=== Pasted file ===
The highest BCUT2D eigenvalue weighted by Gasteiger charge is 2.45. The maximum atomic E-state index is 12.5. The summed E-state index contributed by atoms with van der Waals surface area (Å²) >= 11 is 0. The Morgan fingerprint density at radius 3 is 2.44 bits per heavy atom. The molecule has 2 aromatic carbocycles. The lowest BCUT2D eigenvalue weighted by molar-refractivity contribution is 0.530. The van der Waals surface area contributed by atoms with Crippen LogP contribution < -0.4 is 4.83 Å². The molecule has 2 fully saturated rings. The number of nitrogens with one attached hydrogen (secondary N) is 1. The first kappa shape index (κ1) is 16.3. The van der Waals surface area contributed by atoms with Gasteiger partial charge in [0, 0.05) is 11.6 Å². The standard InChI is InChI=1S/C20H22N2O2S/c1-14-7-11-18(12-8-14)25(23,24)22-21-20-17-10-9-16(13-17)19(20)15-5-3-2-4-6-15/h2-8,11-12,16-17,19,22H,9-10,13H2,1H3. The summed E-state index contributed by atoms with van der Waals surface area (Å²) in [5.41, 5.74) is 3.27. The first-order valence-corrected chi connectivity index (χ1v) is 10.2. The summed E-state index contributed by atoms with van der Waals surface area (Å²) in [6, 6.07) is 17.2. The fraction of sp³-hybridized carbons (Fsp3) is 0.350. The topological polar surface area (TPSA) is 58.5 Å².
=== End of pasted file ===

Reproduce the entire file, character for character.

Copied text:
The highest BCUT2D eigenvalue weighted by Gasteiger charge is 2.45. The maximum atomic E-state index is 12.5. The summed E-state index contributed by atoms with van der Waals surface area (Å²) >= 11 is 0. The Morgan fingerprint density at radius 3 is 2.44 bits per heavy atom. The molecule has 2 aromatic carbocycles. The lowest BCUT2D eigenvalue weighted by molar-refractivity contribution is 0.530. The van der Waals surface area contributed by atoms with Crippen LogP contribution < -0.4 is 4.83 Å². The molecule has 2 fully saturated rings. The number of nitrogens with one attached hydrogen (secondary N) is 1. The first kappa shape index (κ1) is 16.3. The van der Waals surface area contributed by atoms with Gasteiger partial charge in [0, 0.05) is 11.6 Å². The standard InChI is InChI=1S/C20H22N2O2S/c1-14-7-11-18(12-8-14)25(23,24)22-21-20-17-10-9-16(13-17)19(20)15-5-3-2-4-6-15/h2-8,11-12,16-17,19,22H,9-10,13H2,1H3. The summed E-state index contributed by atoms with van der Waals surface area (Å²) in [5.41, 5.74) is 3.27. The first-order valence-corrected chi connectivity index (χ1v) is 10.2. The summed E-state index contributed by atoms with van der Waals surface area (Å²) in [6, 6.07) is 17.2. The fraction of sp³-hybridized carbons (Fsp3) is 0.350. The topological polar surface area (TPSA) is 58.5 Å².